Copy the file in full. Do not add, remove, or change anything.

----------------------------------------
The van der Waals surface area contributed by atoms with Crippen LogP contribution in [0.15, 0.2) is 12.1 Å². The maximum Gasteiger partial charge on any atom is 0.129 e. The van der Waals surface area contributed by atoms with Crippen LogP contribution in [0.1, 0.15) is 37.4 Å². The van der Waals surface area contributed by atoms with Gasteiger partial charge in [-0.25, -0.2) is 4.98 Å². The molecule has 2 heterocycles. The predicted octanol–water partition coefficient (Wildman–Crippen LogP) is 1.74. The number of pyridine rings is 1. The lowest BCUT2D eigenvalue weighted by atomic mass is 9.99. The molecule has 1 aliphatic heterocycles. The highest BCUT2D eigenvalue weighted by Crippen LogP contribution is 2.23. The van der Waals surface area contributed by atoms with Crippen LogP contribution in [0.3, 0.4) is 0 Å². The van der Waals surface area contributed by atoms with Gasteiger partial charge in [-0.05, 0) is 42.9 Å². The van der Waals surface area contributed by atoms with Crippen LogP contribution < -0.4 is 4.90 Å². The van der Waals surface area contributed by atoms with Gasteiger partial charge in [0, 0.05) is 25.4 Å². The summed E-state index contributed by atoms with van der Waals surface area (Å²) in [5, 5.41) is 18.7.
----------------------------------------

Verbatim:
The van der Waals surface area contributed by atoms with Crippen LogP contribution in [0.15, 0.2) is 12.1 Å². The maximum Gasteiger partial charge on any atom is 0.129 e. The van der Waals surface area contributed by atoms with Crippen LogP contribution in [0.1, 0.15) is 37.4 Å². The van der Waals surface area contributed by atoms with Gasteiger partial charge in [-0.25, -0.2) is 4.98 Å². The molecule has 2 heterocycles. The predicted octanol–water partition coefficient (Wildman–Crippen LogP) is 1.74. The number of pyridine rings is 1. The lowest BCUT2D eigenvalue weighted by atomic mass is 9.99. The molecule has 1 aliphatic heterocycles. The highest BCUT2D eigenvalue weighted by Crippen LogP contribution is 2.23. The van der Waals surface area contributed by atoms with Crippen LogP contribution in [0.3, 0.4) is 0 Å². The van der Waals surface area contributed by atoms with Gasteiger partial charge in [-0.05, 0) is 42.9 Å². The van der Waals surface area contributed by atoms with Crippen LogP contribution < -0.4 is 4.90 Å². The van der Waals surface area contributed by atoms with Gasteiger partial charge in [0, 0.05) is 25.4 Å². The summed E-state index contributed by atoms with van der Waals surface area (Å²) in [5, 5.41) is 18.7.